THE NAMES AOIFE and Siobhán Dowling should be written into the Irish history books. The sisters might not ring a bell with you now, but maybe one day they’ll be remembered for a noble and heroic deed; bringing Home and Away to Ireland. “Mum worked at RTÉ and we teens were shown a few episodes to see if it had any appeal,” Siobhan Dowling recalls.
If 2016 was the year of shocking celebrity deaths, then 2017 was the year of not-so-shocking celebrity creeps, both at home and abroad. But leaving Weinstein and co aside for the moment, join us as we take a look at the highs and the lows, the morto and the mega of pop culture moments from the past 12 months…If 2016 was the year of shocking celebrity deaths, then 2017 was the year of not-so-shocking celebrity creeps, both at home and abroad.
It’s Christmas morning in Joe’s Bar and not a creature is stirring, not even a mouse or, indeed, a barfly. Suddenly there’s the sound of a huge explosion and a bunch of robotic reindeer parts, tinsel, candy canes, slimy tentacles and singed Christmas presents fly by the window. “Oh dear,” says Joe, looking up from his newspaper. Moments later, New York City police detective John McClane and an elf walk in. Both are barefoot, filthy and wearing vests. “Egg nog,” says the elf. McClane raises an eyebrow.
Muck Rack makes it simple to find people, tweets, or articles that mention any name, keyword, company, hashtag etc. We've compiled this guide to help you make the most of your search.
Selecting a term
Start searching tweets, articles from media outlets, articles mentioned in tweets, journalists'
names, titles and bios with some suggested searches:
Companies or Topics (e.g. iPhone, Microsoft)
Phrases (e.g. "cloud computing") — use quotes to keep the terms together
Twitter handles (e.g. @username) — returns those who have mentioned or replied to
Names (e.g. "David Pogue")
Hashtags (e.g. #sxsw, #london2012)
Bio details (e.g. vegan, Olympics, father)
Muck Rack's Advanced Search allows for many boolean operators.
Find results that mention multiple specified terms, use AND or
+. For example, ensure each result contains both Elon Musk and Mark Zuckerberg by
searching Musk AND Zuckerberg or Musk + Zuckerberg.
Use the operators OR or , to broaden your search when you'd like either of
multiple terms to appear in results. (This is the default behavior of our search when no operators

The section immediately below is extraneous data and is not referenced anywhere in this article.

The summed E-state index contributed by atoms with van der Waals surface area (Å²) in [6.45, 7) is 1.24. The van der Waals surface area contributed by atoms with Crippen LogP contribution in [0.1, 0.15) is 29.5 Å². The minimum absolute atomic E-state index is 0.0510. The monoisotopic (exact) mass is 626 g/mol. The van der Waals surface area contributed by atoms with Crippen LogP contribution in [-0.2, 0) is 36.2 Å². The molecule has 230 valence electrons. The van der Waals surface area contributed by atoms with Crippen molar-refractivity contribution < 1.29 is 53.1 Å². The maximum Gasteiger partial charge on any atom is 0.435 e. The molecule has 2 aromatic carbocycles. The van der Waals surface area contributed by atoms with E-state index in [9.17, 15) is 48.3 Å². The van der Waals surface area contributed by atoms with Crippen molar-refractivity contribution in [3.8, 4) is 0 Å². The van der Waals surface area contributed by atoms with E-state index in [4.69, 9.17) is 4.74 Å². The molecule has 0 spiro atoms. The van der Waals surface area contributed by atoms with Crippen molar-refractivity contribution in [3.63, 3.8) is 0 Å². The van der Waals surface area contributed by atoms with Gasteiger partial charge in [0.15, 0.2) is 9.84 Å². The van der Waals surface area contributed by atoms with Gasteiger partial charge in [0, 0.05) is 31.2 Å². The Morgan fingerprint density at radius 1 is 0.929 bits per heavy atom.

are used). For example, results will contain either cake or cookie by searching cake OR cookie or cake,cookie
Use NOT or - to subtract results from your search. For
example, searching Disney will yield results about the Walt Disney Company as well as Walt Disney
World Resort. To exclude mentions of Disney World, search for Disney -World or Disney
When using one of these operators with a phrase, enclose it in quotation marks. For example, you can
find results about smartphones excluding Apple's iPhone 4S by searching smartphone -"iPhone
Exact case matching or punctuation
If you're searching for a brand name or keyword that relies on specific punctuation marks or capitalization, you can
find results that match your exact query by adding matchcase: before the keyword you're searching for, like matchcase:E*TRADE .
Use parentheses to separate multiple
boolean phrases. For example, to find journalists talking about having fun in Disney World or
Disneyland, search for ("disney world" OR disneyland) AND fun.
An asterisk can be used to search for any variation of a root word truncated by the asterisk. For example, searching for admin* will return results for administrator, administration, administer, administered, etc.
A near operator is an AND operator where you can control the distance between the words. You can vary the distance the near operation uses by adding a forward slash and number (between 0-99) such as strawberries NEAR/10 "whipped cream", which means the strawberries must exist within 10 words of "whipped cream".